In terms of work, the magic circle covenant of earning trust to access stimulating tasks applies. One trainee puts it like this: “You have to do your time on DD [due diligence] and doc review like everywhere else, but if you’re good you get lots of responsibility.”
Legal Cheek understands that the vibe among the current cohorts of trainees is really good. One rookie sums up the mood: “A large number of my intake still have lunch together every day, there is a standing 12.30 appointment for anyone who can make it (even for a two-minute chat before running back up to their desk). The trainee WhatsApp is constantly filled with people asking for help, and it is always forthcoming. The intake as a whole would not be impressed at all if word of snakey behaviour got round.”
The firm has also taken seriously some complaints from a couple of years ago about tensions between the junior and senior end of the firm. Another Freshfields insider reports: “[P]artners are very willing to take the time to explain anything difficult, once asked. There are naturally a few bad eggs, but in general any lack of instruction is down to mistakenly assuming that everyone knows as much as they do, and once reminded of the fact that trainees don’t, most are very happy to teach.”
Hours can be long and grinding, with late evening (or beyond) departures from the office common place — although it varies according to department (litigation is said to be OK, corporate less so). “The uncertainty is worse than the actual number of hours you work,” one trainee tells us. “For every rough/intense patch, there tends to be a quieter period when you can leave early regularly. Some supervisors will really try to protect important plans if you give them notice, others aren’t so flexible. Forget making regular evening plans however, as you never really know that you’re done until you’re out the door (and even then, work can come in at any time on your BlackBerry).”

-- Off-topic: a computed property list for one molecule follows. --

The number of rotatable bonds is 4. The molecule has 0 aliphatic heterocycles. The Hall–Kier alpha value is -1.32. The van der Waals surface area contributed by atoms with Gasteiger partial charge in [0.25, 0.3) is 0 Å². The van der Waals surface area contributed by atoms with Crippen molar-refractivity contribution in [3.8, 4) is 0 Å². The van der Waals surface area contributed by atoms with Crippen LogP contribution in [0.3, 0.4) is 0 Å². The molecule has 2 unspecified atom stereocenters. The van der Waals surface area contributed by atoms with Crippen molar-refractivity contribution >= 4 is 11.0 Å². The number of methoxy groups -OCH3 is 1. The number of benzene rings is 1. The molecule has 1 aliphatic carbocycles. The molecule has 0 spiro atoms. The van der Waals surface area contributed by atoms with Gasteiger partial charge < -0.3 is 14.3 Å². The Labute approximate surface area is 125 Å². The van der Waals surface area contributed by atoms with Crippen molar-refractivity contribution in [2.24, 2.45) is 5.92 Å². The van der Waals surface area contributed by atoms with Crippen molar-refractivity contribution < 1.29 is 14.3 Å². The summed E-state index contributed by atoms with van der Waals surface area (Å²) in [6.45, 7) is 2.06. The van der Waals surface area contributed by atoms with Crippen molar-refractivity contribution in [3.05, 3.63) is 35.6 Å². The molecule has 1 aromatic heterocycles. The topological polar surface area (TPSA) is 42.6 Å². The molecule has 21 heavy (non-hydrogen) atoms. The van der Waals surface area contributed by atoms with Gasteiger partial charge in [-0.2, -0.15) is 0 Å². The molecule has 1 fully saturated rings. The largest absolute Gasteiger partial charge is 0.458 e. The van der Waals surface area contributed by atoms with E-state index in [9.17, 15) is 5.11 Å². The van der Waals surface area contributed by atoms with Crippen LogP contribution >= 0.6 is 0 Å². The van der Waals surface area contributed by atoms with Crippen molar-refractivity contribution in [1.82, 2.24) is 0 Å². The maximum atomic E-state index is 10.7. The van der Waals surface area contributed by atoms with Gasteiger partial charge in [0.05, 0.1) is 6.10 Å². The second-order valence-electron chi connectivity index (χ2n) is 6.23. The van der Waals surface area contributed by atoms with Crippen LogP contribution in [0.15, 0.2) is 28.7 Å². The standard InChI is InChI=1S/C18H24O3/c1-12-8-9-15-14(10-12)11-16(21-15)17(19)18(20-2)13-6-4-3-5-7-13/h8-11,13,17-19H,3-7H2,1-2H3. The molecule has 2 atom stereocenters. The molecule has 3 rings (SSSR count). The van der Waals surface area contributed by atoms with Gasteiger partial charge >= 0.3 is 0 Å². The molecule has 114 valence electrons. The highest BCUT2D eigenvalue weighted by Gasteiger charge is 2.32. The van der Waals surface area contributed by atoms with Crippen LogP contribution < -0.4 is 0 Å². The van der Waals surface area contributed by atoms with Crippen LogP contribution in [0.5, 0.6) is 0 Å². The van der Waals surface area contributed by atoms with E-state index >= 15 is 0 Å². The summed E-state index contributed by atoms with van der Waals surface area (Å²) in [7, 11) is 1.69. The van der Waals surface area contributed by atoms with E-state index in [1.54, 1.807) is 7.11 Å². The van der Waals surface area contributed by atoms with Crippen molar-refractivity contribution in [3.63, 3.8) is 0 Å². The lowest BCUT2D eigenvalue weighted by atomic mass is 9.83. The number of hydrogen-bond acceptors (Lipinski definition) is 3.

There does seem to have been an attempt this year to take the edge of it and it’s been noted that seniors are often apologising to trainees and junior associates when they pull them in for late night and weekend work.
Still, you don’t get to be as profitable as Freshfields by clocking off early and the grind is “expected” by most. Much of this wedge comes from the firm’s vast overseas network (it has nearly 30 offices in 16 countries) — to which Freshies’ youngsters have a pretty decent chance of being seconded. Almost 60% have spent time abroad with the firm in locations such as Hong Kong, Singapore, New York and Berlin.
And finally… perks. If you want top freebies, look no further than Freshfields: there’s an on-site doctor, dentist, beautician, masseuse and pastry chef, a free in-house gym (with personal trainers), a generously subsidised winter ski trip, two for one National Theatre tickets, regular lavish socials and even free pensions and mortgage advice. There’s even apparently a piano stashed away in the basement “which is an amazing thing to de-stress with when you have a spare 15-30 minutes”. A downside is the rather “tired” office, which apparently has a problem with mice. Freshfields’ move to the aforementioned 100 Bishopsgate skyscraper is eagerly anticipated.